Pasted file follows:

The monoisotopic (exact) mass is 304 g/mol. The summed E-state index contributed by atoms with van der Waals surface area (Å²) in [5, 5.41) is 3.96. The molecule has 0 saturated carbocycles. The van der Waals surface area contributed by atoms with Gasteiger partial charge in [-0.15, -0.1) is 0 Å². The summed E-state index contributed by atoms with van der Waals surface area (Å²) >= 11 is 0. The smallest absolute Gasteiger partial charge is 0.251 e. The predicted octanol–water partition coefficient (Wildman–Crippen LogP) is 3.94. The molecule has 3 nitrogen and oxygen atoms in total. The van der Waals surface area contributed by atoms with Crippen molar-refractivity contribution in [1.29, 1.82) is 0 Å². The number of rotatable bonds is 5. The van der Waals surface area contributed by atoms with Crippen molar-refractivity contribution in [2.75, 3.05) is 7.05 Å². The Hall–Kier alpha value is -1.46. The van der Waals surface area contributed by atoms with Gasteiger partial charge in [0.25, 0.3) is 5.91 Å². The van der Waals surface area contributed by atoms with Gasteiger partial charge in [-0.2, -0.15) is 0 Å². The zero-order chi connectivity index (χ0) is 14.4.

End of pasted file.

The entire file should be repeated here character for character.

The monoisotopic (exact) mass is 304 g/mol. The summed E-state index contributed by atoms with van der Waals surface area (Å²) in [5, 5.41) is 3.96. The molecule has 0 saturated carbocycles. The van der Waals surface area contributed by atoms with Gasteiger partial charge in [-0.15, -0.1) is 0 Å². The summed E-state index contributed by atoms with van der Waals surface area (Å²) >= 11 is 0. The smallest absolute Gasteiger partial charge is 0.251 e. The predicted octanol–water partition coefficient (Wildman–Crippen LogP) is 3.94. The molecule has 3 nitrogen and oxygen atoms in total. The van der Waals surface area contributed by atoms with Crippen molar-refractivity contribution in [1.29, 1.82) is 0 Å². The number of rotatable bonds is 5. The van der Waals surface area contributed by atoms with Crippen molar-refractivity contribution in [2.75, 3.05) is 7.05 Å². The Hall–Kier alpha value is -1.46. The van der Waals surface area contributed by atoms with Gasteiger partial charge in [0.25, 0.3) is 5.91 Å². The van der Waals surface area contributed by atoms with Gasteiger partial charge in [-0.2, -0.15) is 0 Å². The zero-order chi connectivity index (χ0) is 14.4.